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Tag Archive 'anti-colonial'

Tan Jing Quee, who passed away on 14 June 2011, was a frequent contributor to s/pores. He wrote for our inaugural issue quite by chance, when two s/pores members had just got to know him then, and learnt that he had written obituaries for his friends Linda Chen Mong Hock (1928-2002), and Usman Awang (1929-2001). […]

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Merger and Malaysia (1961)

Tan Jing Quee Originally published in FAJAR: ORGAN OF THE UNIVERSITY SOCIALIST CLUB 1961, volume 3, number 8. Transcribed by Karen Goh The statement by Tengku Abdul Rahman, Prime Minister of the Federation of Malaya, on 16th October in the Federal Parliament during the debate on the “merger” proposals and the subsequent turn of events […]

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Aggression in Asia (1954)

M.K. Rajakumar and Poh Soo Kai Originally published in FAJAR: ORGAN OF THE UNIVERSITY SOCIALIST CLUB, Issue No. 7, Monday, 10th May 1954. Transcribed by Karen Goh Looming large in Asia once again is the threat of Western aggression. The West has been the aggressor in modern history and Asia has suffered bitterly from Western […]

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Poh Soo Kai Speech at the memorial gathering for Dr. M.K. Rajakumar held at Dewan Canselor, University of Malaya on the 4th January 2009. I came to know Rajakumar in 1951 when we were in our first year of our medical studies. He was quiet and studious, witty and humorous, sincere and kind. A very […]

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Tan Jing Quee M.K. Rajakumar is a genuine Malaysian hero, a socialist and a patriot. He belongs to that generation who had initiated the struggle for national independence from colonial rule. Quite appropriately perhaps, he was born and grew up in Malacca, the birthplace of modern Malaysia. He completed his secondary education in Malacca High […]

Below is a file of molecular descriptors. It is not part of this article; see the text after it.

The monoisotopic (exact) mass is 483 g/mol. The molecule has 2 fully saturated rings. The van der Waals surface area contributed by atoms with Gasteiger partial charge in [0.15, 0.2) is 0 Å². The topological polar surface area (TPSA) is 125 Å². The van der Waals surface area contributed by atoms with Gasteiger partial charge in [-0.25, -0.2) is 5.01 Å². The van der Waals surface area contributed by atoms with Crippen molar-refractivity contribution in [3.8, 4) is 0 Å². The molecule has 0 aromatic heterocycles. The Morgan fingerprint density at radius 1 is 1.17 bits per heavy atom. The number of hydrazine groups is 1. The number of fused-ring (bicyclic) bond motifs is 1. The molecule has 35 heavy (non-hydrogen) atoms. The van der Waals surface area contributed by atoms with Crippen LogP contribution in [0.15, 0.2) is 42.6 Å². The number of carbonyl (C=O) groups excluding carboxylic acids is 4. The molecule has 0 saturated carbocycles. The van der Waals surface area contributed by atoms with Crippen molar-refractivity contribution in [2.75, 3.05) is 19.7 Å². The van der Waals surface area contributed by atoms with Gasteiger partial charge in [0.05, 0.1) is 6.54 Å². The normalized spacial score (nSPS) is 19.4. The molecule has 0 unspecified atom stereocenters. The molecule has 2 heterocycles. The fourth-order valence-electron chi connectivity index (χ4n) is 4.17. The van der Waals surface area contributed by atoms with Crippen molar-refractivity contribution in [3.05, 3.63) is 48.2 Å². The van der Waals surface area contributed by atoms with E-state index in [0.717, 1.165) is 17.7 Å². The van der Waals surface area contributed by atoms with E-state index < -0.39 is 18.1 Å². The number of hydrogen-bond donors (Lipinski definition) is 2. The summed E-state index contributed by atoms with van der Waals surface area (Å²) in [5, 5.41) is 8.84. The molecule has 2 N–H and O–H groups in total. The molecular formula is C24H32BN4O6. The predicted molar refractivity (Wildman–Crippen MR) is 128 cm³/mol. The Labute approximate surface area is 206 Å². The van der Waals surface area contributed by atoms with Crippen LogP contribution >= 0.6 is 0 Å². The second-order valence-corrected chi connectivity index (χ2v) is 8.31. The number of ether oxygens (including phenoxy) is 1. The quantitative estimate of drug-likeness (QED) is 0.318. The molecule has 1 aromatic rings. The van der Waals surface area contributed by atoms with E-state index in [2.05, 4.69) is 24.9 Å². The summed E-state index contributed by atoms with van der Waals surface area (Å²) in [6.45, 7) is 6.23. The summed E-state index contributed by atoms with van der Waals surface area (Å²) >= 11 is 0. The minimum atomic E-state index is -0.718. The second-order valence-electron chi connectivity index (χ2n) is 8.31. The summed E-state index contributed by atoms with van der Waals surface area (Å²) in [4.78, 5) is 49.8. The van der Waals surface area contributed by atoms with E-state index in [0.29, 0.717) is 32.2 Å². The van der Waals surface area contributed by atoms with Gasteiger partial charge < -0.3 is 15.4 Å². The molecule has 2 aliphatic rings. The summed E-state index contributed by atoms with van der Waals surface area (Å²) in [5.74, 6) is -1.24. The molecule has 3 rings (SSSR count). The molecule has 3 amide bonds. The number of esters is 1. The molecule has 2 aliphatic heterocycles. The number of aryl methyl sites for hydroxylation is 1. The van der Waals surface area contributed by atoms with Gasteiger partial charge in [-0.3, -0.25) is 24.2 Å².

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Edgar Liao Photographs by Isrizal Memorial Gathering for Dr. M.K. Rajakumar in Singapore, 14 February 2009. On a serene, warm Valentine’s Day, over fifty individuals gathered in the Manasseh Mayer Seminar Room in the Lee Kuan Yew School of Public Policy, NUS to commemorate Dr. M.K. Rajakumar (Rajkumar), who passed away on 22 November 2008, […]

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The Enigma of A. Samad Ismail

Tan Jing Quee Part 1 (written in November 1999) Samad Ismail’s career spans three countries over half a century, the breadth and durability of which is stunning. The scope of his activities covers diverse fields as politics, journalism and literature. If it is politics that forms the core of these activities, then journalism has woven […]

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Sai Siew Min To write the history of the Communist Underground or the Left-wing movement in post-war Singapore demands more than simply filling in the blanks of the existing dominant narrative with authentic voices of erstwhile participants hitherto denied their right of articulation by the hegemonic Singapore state. It also demands resisting the temptation to […]

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Lim Cheng Tju Let me begin with my personal journey. I was teaching Singapore history at a junior college a few years back. It was a source-based paper, using primary and secondary materials to teach the history of Singapore from 1945 to 1965 – from the end of the Japanese Occupation to independence.

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Tan Jing Quee with a poem by Usman Awang and extracts from Said Zahari‘s memoirs Photograph of Linda Chen, December 1996, courtesy of Loh Miaw Ping Linda Chen passed away peacefully on 29th December 2002, four days after she suffered a stroke at her home at Hua Guan Avenue on Christmas Day. She was cremated […]

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Tan Jing Quee Ho Piao’s life can be neatly segmented into three phases, all interconnected and evolving. He was born in 1937, the year the Pacific War began, with the Japanese incursion into North-east China, which eventually led to the Japanese invasion of Malaya in December 1941. Britain resumed its colonial control over Malaya following […]

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